Table of contents:
- 1 The first thing to do is to choose the right sector
- 1.1 Rotation of the lucrative industries
- 1.2 What you should pay attention to in stock analysis
- 1.3 It depends on the product or service
- 1.4 High research and development expenditure
- 1.5 Pay attention to incoming orders as a leading indicator
- 1.6 Consider the competitive situation
- 1.7 Conclusion on stock selection
The core of fundamental analysis is the identification of promising stocks. Interesting are always those shares that are valued far too low or too high by other market participants.
The eternal ups and downs of share prices and the unmanageable number of shares present the analyst with a difficult task. He must always look at the “intrinsic value” of a company in comparison to other companies. The approach of the analysis is no different for special stocks than for large standard stocks (blue chips).
The first thing to do is to choose the right sector
In order to find a good share, the selection of a promising sector is of great importance. Some industries are growing, and others are shrinking. That is why sector growth has a maximum impact on share value.
Experienced stock market experts know that once an interesting sector has been identified, one should take a close look at the three most important companies and the newcomers. The top companies in the sector are the focus of the media. That is why the top three in the industry often show above-average share performance. Newcomers who can revolutionize an industry with a new product or service should not be underestimated.
This is what a rough sector classification could look like:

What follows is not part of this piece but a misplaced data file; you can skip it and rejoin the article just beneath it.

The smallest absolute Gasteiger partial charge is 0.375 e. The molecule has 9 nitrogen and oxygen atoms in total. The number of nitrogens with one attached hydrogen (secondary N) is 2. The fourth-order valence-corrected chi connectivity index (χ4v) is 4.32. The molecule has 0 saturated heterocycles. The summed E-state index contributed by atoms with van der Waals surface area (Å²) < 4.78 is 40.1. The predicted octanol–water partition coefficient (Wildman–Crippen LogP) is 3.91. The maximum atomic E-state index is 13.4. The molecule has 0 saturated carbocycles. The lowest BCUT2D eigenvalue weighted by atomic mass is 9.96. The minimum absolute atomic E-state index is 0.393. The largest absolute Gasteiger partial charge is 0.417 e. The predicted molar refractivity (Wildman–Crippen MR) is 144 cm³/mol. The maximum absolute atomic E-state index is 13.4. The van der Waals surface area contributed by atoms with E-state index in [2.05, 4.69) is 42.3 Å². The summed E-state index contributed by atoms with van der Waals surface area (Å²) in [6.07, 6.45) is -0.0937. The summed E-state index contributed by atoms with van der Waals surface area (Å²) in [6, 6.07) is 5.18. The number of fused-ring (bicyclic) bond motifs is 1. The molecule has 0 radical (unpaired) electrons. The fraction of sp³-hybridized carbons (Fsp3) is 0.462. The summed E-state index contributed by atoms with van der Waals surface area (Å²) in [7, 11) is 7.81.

- Finance, insurance (e.g. Deutsche Bank, Goldman Sachs, Allianz)
- Environment, utilities (e.g. RWE, E.ON, energy companies)
- Mechanical engineering (e.g. Linde, Nordex)
- Cars (e.g. VW, Daimler Benz)
- Electrical (e.g. Siemens, Deutsche Telekom)
- Chemicals (e.g. BASF, 3M)
- Raw materials (e.g. Thyssenkrupp, K+S)
- Construction (e.g. Bilfinger, HeidelbergCement)
- consumption (e.g. Walmart, Nike)
- Healthcare (Pfizer, Bayer)
- Other industries (e.g. printing, paper, textiles
The allocation of a company to a sector should not be too strict. Very often companies are broadly based and the individual business areas overlap with several industries. If you compare companies with each other, the service structure should be similar. If, for example, you were to compare the automotive supplier Continental with VW, it would be more like comparing apples with pears. Both companies belong to the automotive industry, but they do not compete with each other. Their range of services is fundamentally different.
Rotation of the lucrative industries
Within an economic cycle there is a rotation of industry growth. For stock market participants, this means that the use of investment funds must be adapted to the favoured sectors. When selecting a promising sector, the timing (phase within the cycle) is of great importance. For example, a really good stock can show a weak performance because it is part of a weak industry.
Industry charts often help. In this case, an index is formed from the shares of an industry and prepared visually. This enables the analyst to follow the development over a historically relevant period of time. It is then much easier to identify the above-average market phases.
After the sector decision, the share must be selected.
Statistical measurements have shown that in most sectors the first three companies show the best performance. However, the analysis should not be as simple as that. What counts is the “intrinsic value” of a company. It is this value that accounts for the majority of a stock’s movement.
If the intrinsic value is too high, there is more likely to be a tendency to sell. If the intrinsic value is too low, then it is worth buying.
The basic principle of intrinsic value is based on the thesis that market participants do not know all the information about the share. They over- or underestimate the value. The intrinsic value can also be described as fair value.
There are typically two business approaches to valuing a company and its shares.
- Net asset value
- Net asset value